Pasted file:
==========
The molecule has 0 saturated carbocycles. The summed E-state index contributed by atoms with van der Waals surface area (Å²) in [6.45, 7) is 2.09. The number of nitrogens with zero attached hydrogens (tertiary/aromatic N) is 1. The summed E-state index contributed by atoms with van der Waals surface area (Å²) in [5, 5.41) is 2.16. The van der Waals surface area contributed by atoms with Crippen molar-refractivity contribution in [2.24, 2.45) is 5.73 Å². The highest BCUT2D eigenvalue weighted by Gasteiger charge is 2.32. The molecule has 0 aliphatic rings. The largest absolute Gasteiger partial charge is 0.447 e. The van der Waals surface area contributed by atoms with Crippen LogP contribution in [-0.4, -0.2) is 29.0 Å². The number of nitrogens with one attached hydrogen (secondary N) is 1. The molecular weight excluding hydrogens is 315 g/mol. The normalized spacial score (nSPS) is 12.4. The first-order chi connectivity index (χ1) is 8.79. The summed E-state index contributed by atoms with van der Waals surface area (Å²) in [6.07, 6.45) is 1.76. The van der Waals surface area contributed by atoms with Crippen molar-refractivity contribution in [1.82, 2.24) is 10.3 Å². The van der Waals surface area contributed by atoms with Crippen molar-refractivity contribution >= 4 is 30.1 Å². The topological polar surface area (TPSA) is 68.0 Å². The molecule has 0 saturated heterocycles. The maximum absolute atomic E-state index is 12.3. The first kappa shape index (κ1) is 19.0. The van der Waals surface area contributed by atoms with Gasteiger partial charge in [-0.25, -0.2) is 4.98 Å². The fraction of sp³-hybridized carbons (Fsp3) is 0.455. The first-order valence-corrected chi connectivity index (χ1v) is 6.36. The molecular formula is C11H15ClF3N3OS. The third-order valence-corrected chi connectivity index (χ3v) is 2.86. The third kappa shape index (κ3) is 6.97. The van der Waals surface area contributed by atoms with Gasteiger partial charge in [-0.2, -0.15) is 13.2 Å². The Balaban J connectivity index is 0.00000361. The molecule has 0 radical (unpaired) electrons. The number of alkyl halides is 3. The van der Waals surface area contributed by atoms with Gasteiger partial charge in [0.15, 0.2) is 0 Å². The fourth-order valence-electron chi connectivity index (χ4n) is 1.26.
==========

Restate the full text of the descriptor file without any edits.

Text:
The molecule has 0 saturated carbocycles. The summed E-state index contributed by atoms with van der Waals surface area (Å²) in [6.45, 7) is 2.09. The number of nitrogens with zero attached hydrogens (tertiary/aromatic N) is 1. The summed E-state index contributed by atoms with van der Waals surface area (Å²) in [5, 5.41) is 2.16. The van der Waals surface area contributed by atoms with Crippen molar-refractivity contribution in [2.24, 2.45) is 5.73 Å². The highest BCUT2D eigenvalue weighted by Gasteiger charge is 2.32. The molecule has 0 aliphatic rings. The largest absolute Gasteiger partial charge is 0.447 e. The van der Waals surface area contributed by atoms with Crippen LogP contribution in [-0.4, -0.2) is 29.0 Å². The number of nitrogens with one attached hydrogen (secondary N) is 1. The molecular weight excluding hydrogens is 315 g/mol. The normalized spacial score (nSPS) is 12.4. The first-order chi connectivity index (χ1) is 8.79. The summed E-state index contributed by atoms with van der Waals surface area (Å²) in [6.07, 6.45) is 1.76. The van der Waals surface area contributed by atoms with Crippen molar-refractivity contribution in [1.82, 2.24) is 10.3 Å². The van der Waals surface area contributed by atoms with Crippen molar-refractivity contribution >= 4 is 30.1 Å². The topological polar surface area (TPSA) is 68.0 Å². The molecule has 0 saturated heterocycles. The maximum absolute atomic E-state index is 12.3. The first kappa shape index (κ1) is 19.0. The van der Waals surface area contributed by atoms with Gasteiger partial charge in [-0.25, -0.2) is 4.98 Å². The fraction of sp³-hybridized carbons (Fsp3) is 0.455. The first-order valence-corrected chi connectivity index (χ1v) is 6.36. The molecular formula is C11H15ClF3N3OS. The third-order valence-corrected chi connectivity index (χ3v) is 2.86. The third kappa shape index (κ3) is 6.97. The van der Waals surface area contributed by atoms with Gasteiger partial charge in [-0.2, -0.15) is 13.2 Å². The Balaban J connectivity index is 0.00000361. The molecule has 0 radical (unpaired) electrons. The number of alkyl halides is 3. The van der Waals surface area contributed by atoms with Gasteiger partial charge in [0.15, 0.2) is 0 Å². The fourth-order valence-electron chi connectivity index (χ4n) is 1.26.